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Half Price Silage Stuffer
That "half price" silage stuffer we told you about in FARM SHOW a year ago The Max-Pac is "coming along great", according to Maynard Good, manufacturer.
"We had 10 prototypes in the field last year and have built 25 additional machines which will go to the field this spring," Good told FARM SHOW two weeks ago.
The Max-Pac is priced at $9,700, which is well below half the cost of competing machines.
"One of our suppliers goofed up when fabricating the auger flighting so we ended up taking back two of the 10 prototypes. That problem has been corrected. We also had some quality control problems with our supplier of plastic bags. We solved that problem by switching to a new supplier."
A key feature of the Max-Pacis its simplicity. It takes two men to mount the plastic bag but, after that, one man does it all," says Good. "The machine, 8 ft. wide, hooks behind a tractor (60 hp or larger) for towing to the work area. Once there, you simply start it up and start filling no backstops, cables, relocating, or gearboxes, and no trial and error. Anyone who knows how to unload silage into a hopper can fill plastic bags with the Max-Pac. This is a hungry machine. It takes forage faster than a blower. A two-row chopper can't keep up."
Good notes that an exclusive feature of the Max-Pac is a blower that keeps the bag inflated during filling: "The machine moves silage into the inflated bag with a compression process. It produces both a direct and a lateral thrust to give a complete, even pack, inside thebag. Since there are no cables, there is no chaffing of the bag and no concern if the bag is not perfectly straight. When the bag is full, you're all done. There is nothing in the Machine to clean out. Just tie the bag.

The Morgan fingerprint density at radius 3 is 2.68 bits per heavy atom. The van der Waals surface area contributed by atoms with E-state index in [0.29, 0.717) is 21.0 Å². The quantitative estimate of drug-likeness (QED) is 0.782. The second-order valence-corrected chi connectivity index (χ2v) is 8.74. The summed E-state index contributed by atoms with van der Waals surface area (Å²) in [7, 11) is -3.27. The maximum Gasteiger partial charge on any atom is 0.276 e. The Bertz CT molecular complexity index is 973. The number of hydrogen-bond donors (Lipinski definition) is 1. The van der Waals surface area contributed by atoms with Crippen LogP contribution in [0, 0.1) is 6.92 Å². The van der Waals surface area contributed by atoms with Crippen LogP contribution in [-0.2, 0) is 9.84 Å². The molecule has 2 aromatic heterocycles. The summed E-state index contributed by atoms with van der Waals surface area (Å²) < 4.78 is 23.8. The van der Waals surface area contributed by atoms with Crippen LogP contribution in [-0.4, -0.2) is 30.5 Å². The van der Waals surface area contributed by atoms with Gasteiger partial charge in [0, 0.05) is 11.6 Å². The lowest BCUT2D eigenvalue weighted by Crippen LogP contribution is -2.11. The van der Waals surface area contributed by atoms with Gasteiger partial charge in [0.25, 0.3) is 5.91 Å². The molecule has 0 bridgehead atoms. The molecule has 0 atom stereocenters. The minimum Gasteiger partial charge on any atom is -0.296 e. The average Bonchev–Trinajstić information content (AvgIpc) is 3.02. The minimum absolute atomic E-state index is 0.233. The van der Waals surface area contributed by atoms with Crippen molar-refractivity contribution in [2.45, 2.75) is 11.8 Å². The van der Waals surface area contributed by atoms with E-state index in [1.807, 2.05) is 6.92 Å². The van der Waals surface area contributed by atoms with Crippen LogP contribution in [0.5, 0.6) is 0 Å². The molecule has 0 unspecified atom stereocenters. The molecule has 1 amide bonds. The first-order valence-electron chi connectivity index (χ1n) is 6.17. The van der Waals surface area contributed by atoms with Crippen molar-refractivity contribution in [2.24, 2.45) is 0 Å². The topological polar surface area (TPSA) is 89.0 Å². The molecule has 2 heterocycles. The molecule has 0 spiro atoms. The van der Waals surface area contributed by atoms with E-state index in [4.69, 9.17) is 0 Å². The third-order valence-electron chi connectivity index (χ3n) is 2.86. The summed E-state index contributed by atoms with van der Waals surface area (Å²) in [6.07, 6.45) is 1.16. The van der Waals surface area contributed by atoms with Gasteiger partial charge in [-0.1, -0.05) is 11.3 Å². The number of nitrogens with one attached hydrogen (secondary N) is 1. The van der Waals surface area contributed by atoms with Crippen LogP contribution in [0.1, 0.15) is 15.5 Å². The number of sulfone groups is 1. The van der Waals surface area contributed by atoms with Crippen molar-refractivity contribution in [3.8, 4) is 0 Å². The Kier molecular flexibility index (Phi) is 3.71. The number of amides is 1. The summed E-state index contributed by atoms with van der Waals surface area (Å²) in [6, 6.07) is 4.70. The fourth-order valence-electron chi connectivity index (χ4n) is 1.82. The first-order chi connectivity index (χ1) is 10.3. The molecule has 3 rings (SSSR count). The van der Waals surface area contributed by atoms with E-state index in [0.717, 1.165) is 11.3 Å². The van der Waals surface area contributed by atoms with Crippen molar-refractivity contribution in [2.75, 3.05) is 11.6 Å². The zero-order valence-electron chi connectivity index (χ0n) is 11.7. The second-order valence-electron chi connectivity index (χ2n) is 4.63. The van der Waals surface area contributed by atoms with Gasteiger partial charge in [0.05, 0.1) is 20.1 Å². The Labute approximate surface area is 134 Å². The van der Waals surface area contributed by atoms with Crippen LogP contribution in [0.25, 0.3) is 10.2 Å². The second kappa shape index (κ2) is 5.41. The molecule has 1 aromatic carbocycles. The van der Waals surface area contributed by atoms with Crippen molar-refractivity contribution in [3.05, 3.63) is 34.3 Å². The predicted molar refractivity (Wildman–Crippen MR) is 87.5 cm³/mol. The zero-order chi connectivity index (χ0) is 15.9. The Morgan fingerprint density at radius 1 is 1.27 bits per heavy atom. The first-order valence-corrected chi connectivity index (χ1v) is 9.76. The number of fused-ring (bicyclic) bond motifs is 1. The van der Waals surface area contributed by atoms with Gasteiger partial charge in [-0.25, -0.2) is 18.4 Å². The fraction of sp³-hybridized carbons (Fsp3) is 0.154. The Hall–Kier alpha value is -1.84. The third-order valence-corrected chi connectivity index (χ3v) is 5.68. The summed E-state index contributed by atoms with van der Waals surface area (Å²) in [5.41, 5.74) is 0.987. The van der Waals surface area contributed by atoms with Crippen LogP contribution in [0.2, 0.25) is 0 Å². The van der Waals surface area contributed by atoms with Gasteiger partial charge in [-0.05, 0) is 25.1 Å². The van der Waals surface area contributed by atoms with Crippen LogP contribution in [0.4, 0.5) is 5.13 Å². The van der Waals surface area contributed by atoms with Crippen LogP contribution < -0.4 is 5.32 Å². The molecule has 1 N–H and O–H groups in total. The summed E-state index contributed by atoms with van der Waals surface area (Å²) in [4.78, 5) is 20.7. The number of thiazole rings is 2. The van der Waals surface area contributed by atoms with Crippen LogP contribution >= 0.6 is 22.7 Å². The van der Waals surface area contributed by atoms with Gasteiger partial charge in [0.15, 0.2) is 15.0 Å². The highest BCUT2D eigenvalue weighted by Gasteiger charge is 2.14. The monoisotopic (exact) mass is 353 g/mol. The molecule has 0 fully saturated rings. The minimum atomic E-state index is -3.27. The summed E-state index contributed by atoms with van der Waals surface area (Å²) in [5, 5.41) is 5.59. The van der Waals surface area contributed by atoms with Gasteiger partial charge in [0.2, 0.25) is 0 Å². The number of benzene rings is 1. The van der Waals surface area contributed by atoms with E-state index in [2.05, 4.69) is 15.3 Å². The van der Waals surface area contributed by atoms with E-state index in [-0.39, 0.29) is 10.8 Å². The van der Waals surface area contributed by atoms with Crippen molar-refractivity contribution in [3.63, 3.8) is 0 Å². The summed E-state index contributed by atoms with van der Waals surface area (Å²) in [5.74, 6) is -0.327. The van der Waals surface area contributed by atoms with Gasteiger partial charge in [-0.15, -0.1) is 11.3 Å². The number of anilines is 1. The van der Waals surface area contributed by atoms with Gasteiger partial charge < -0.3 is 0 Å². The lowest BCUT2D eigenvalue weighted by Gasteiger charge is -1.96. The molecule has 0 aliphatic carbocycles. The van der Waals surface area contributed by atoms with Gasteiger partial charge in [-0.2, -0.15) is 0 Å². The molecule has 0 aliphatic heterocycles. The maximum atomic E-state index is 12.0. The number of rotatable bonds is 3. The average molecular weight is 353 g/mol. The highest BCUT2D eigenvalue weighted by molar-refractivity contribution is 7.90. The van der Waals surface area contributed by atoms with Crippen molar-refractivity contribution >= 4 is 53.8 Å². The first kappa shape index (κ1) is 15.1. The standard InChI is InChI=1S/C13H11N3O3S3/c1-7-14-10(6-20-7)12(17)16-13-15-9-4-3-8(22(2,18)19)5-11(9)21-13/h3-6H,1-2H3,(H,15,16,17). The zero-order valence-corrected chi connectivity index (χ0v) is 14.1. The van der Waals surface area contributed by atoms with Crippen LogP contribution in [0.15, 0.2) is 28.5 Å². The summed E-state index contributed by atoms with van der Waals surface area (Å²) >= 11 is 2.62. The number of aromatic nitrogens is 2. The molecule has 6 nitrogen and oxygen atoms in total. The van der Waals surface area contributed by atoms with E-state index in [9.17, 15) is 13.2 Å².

"We've packed about one ton per foot of bag but moisture content will cause that to vary," Good points out. "This isn't as much as claims I've heard for other machines but, when a Max-Pac filled bag is opened, the feed stands in a good, vertical wall. We think our less-dense pack is an advantage. After all, feed packed as hard as concrete, that has to be hacked out with a loader or chain saw,does not make the best feed," explains Good.
For more information, con-tact: FARM SHOW Followup. AgriMarketing/Development. Maynard Good, 23257 Co. Road 18 East, Route 7, Elkhart, Ind. 46516 (ph 219 875-5697).


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1983 - Volume #7, Issue #2